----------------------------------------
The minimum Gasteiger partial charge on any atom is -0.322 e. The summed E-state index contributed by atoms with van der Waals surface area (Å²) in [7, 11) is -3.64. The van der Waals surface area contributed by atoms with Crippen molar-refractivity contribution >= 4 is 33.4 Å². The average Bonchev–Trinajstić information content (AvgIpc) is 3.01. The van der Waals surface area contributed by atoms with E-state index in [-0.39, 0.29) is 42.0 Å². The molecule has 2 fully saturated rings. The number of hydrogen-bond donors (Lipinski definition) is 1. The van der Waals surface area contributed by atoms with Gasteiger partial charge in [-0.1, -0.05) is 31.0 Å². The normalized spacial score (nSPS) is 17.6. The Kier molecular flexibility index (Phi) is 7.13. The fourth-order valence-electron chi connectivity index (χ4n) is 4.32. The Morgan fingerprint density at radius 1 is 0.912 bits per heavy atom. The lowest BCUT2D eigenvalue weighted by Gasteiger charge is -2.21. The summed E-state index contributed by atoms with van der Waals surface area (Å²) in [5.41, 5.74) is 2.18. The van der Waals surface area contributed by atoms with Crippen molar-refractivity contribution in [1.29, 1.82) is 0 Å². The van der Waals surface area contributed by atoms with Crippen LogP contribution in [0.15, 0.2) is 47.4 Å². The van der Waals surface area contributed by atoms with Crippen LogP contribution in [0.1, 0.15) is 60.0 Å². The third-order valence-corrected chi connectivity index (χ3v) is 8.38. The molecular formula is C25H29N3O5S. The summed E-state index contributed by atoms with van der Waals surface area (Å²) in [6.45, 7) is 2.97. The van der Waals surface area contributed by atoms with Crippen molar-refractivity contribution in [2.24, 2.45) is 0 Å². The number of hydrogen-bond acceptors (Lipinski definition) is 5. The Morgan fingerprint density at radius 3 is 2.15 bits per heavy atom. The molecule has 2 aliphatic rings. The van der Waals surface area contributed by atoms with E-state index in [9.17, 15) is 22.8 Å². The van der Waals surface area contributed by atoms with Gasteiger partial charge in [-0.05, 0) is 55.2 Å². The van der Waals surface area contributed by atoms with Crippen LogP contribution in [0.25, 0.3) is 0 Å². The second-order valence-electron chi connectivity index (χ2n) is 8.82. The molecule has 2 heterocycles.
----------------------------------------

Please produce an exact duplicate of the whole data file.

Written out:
The minimum Gasteiger partial charge on any atom is -0.322 e. The summed E-state index contributed by atoms with van der Waals surface area (Å²) in [7, 11) is -3.64. The van der Waals surface area contributed by atoms with Crippen molar-refractivity contribution >= 4 is 33.4 Å². The average Bonchev–Trinajstić information content (AvgIpc) is 3.01. The van der Waals surface area contributed by atoms with E-state index in [-0.39, 0.29) is 42.0 Å². The molecule has 2 fully saturated rings. The number of hydrogen-bond donors (Lipinski definition) is 1. The van der Waals surface area contributed by atoms with Gasteiger partial charge in [-0.1, -0.05) is 31.0 Å². The normalized spacial score (nSPS) is 17.6. The Kier molecular flexibility index (Phi) is 7.13. The fourth-order valence-electron chi connectivity index (χ4n) is 4.32. The Morgan fingerprint density at radius 1 is 0.912 bits per heavy atom. The lowest BCUT2D eigenvalue weighted by Gasteiger charge is -2.21. The summed E-state index contributed by atoms with van der Waals surface area (Å²) in [5.41, 5.74) is 2.18. The van der Waals surface area contributed by atoms with Crippen molar-refractivity contribution in [1.29, 1.82) is 0 Å². The van der Waals surface area contributed by atoms with Crippen LogP contribution in [0.15, 0.2) is 47.4 Å². The van der Waals surface area contributed by atoms with Crippen LogP contribution in [0.1, 0.15) is 60.0 Å². The third-order valence-corrected chi connectivity index (χ3v) is 8.38. The molecular formula is C25H29N3O5S. The summed E-state index contributed by atoms with van der Waals surface area (Å²) in [6.45, 7) is 2.97. The van der Waals surface area contributed by atoms with Crippen molar-refractivity contribution in [2.24, 2.45) is 0 Å². The number of hydrogen-bond acceptors (Lipinski definition) is 5. The Morgan fingerprint density at radius 3 is 2.15 bits per heavy atom. The molecule has 2 aliphatic rings. The van der Waals surface area contributed by atoms with E-state index in [9.17, 15) is 22.8 Å². The van der Waals surface area contributed by atoms with Gasteiger partial charge in [-0.05, 0) is 55.2 Å². The van der Waals surface area contributed by atoms with Crippen LogP contribution in [0.25, 0.3) is 0 Å². The second-order valence-electron chi connectivity index (χ2n) is 8.82. The molecule has 2 heterocycles.